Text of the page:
Matchlock, wheellock, flintlock: All three of these very early rifle types are muzzleloaders, but there are still some very important differences that emerged as our technical capabilities grew. So, this Throwback Thursday, we'll talk about what those differences are.
1. Matchlock (pictured above) The matchlock was the principal firearm used by early American explorers as they ventured into the wilderness. The matchlock was named after the manner in which the firearm was set off. A match ignited the powder to set off the charge. The first "match" was a twisted rope made of hemp which had been soaked in a solution of saltpeter and wine. It burned slowly and steadily. Before "match" was invented, the shooter fired his gun by touching the powder with a red-hot wire or a glowing coal. That meant he could never stray too far from a fire. However, a "match" could burn for hours...allowing the hunter more freedom to pursue game at greater distances.
The matchlock had a simple S-shaped piece of metal called a "serpentine" fastened to it, which held the smoldering match in one curve, away from the priming powder. When ready to fire, the shooter pressed the opposite end of the serpentine. This automatically moved the lighted match, bringing it into contact with the priming powder in the pan, thus setting off the charge. When the pressure was removed, the end of the serpentine holding the match moved back to its former position.
In fact, this serpentine mechanism was the first trigger. With it, the shooter was now able to hold the gun with both hands and aim more accurately.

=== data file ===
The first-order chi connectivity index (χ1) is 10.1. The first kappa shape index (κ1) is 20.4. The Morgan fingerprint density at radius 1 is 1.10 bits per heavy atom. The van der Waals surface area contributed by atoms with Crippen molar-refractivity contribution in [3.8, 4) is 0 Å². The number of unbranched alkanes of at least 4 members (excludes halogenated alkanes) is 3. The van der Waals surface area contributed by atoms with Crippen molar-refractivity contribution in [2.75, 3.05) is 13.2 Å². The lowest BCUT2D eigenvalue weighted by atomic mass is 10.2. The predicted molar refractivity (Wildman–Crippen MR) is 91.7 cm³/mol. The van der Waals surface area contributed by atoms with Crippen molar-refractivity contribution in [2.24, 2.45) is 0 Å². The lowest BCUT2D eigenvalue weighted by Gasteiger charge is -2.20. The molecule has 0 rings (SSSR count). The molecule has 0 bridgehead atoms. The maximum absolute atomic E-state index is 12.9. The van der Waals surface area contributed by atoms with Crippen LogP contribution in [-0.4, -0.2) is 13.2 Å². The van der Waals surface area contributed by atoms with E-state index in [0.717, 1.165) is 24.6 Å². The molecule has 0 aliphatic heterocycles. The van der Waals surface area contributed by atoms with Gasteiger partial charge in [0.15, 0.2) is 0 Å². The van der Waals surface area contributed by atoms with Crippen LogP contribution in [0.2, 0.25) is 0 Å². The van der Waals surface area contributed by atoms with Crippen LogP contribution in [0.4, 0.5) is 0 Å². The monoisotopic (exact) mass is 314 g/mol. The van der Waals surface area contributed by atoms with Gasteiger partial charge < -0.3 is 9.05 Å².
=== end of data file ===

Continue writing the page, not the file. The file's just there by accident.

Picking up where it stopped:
Cool as the matchlock is, it had many disadvantages. Weather was the worst problem. Rain or high wind would put out the match, rendering the gun useless. The solution to this problem came in the form of a new kind of firearm, one that did not need a lighted fuse, but produced its own fire for igniting the priming powder. The device was called a wheellock, and it worked much like the modern cigarette lighter. The wheellock mechanism was wound against the tension of a strong spring. When the trigger was pulled, a serrated wheel revolved against a piece of flint. This caused sparks to ignite the powder and discharge the bullet.
Although superior in many ways to the cumbersome and dangerous matchlock, the wheellock, too, had some disadvantages. Its lock was a complicated mechanism and was therefore expensive. It was slow, because the wheel had to be rewound after each shot before the gun could be loaded, primed, and ready to fire again. A more practical ignition mechanism was needed, and the answer came with the flintlock. The new lock was simplicity itself, producing its spark by striking flint against steel. In the flintlock, the flint was clamped to the cock. The steel was directly opposite the cock. When the trigger was pulled, a strong spring snapped the cock down, striking the steel with the flint and producing sparks which fell into the flashpan below.